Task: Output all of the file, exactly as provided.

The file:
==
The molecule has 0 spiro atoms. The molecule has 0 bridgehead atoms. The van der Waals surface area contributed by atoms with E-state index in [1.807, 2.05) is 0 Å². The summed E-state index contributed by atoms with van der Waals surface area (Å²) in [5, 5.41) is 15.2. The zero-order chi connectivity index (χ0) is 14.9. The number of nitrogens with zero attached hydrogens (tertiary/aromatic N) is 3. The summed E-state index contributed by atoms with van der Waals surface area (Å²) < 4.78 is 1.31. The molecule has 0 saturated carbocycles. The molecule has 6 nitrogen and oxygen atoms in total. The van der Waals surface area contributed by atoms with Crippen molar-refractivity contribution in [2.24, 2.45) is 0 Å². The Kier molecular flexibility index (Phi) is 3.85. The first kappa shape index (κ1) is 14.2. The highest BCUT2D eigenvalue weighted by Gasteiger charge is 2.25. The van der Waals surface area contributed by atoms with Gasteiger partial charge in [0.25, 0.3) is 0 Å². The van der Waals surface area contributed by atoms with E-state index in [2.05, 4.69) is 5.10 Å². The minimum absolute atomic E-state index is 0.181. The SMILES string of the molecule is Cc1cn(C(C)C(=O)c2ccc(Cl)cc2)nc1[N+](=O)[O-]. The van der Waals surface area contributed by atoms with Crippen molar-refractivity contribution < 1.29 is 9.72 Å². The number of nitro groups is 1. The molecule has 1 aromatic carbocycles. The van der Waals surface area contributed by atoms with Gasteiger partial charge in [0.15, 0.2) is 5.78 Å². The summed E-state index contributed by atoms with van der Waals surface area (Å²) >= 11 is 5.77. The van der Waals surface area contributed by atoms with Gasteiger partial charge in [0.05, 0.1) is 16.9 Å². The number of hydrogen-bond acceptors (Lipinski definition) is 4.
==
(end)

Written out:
The molecule has 0 spiro atoms. The molecule has 0 bridgehead atoms. The van der Waals surface area contributed by atoms with E-state index in [1.807, 2.05) is 0 Å². The summed E-state index contributed by atoms with van der Waals surface area (Å²) in [5, 5.41) is 15.2. The zero-order chi connectivity index (χ0) is 14.9. The number of nitrogens with zero attached hydrogens (tertiary/aromatic N) is 3. The summed E-state index contributed by atoms with van der Waals surface area (Å²) < 4.78 is 1.31. The molecule has 0 saturated carbocycles. The molecule has 6 nitrogen and oxygen atoms in total. The van der Waals surface area contributed by atoms with Crippen molar-refractivity contribution in [2.24, 2.45) is 0 Å². The Kier molecular flexibility index (Phi) is 3.85. The first kappa shape index (κ1) is 14.2. The highest BCUT2D eigenvalue weighted by Gasteiger charge is 2.25. The van der Waals surface area contributed by atoms with Gasteiger partial charge in [0.25, 0.3) is 0 Å². The van der Waals surface area contributed by atoms with E-state index in [2.05, 4.69) is 5.10 Å². The minimum absolute atomic E-state index is 0.181. The SMILES string of the molecule is Cc1cn(C(C)C(=O)c2ccc(Cl)cc2)nc1[N+](=O)[O-]. The van der Waals surface area contributed by atoms with Crippen molar-refractivity contribution < 1.29 is 9.72 Å². The number of nitro groups is 1. The molecule has 1 aromatic carbocycles. The van der Waals surface area contributed by atoms with Gasteiger partial charge in [0.15, 0.2) is 5.78 Å². The summed E-state index contributed by atoms with van der Waals surface area (Å²) >= 11 is 5.77. The van der Waals surface area contributed by atoms with Gasteiger partial charge in [0.05, 0.1) is 16.9 Å². The number of hydrogen-bond acceptors (Lipinski definition) is 4.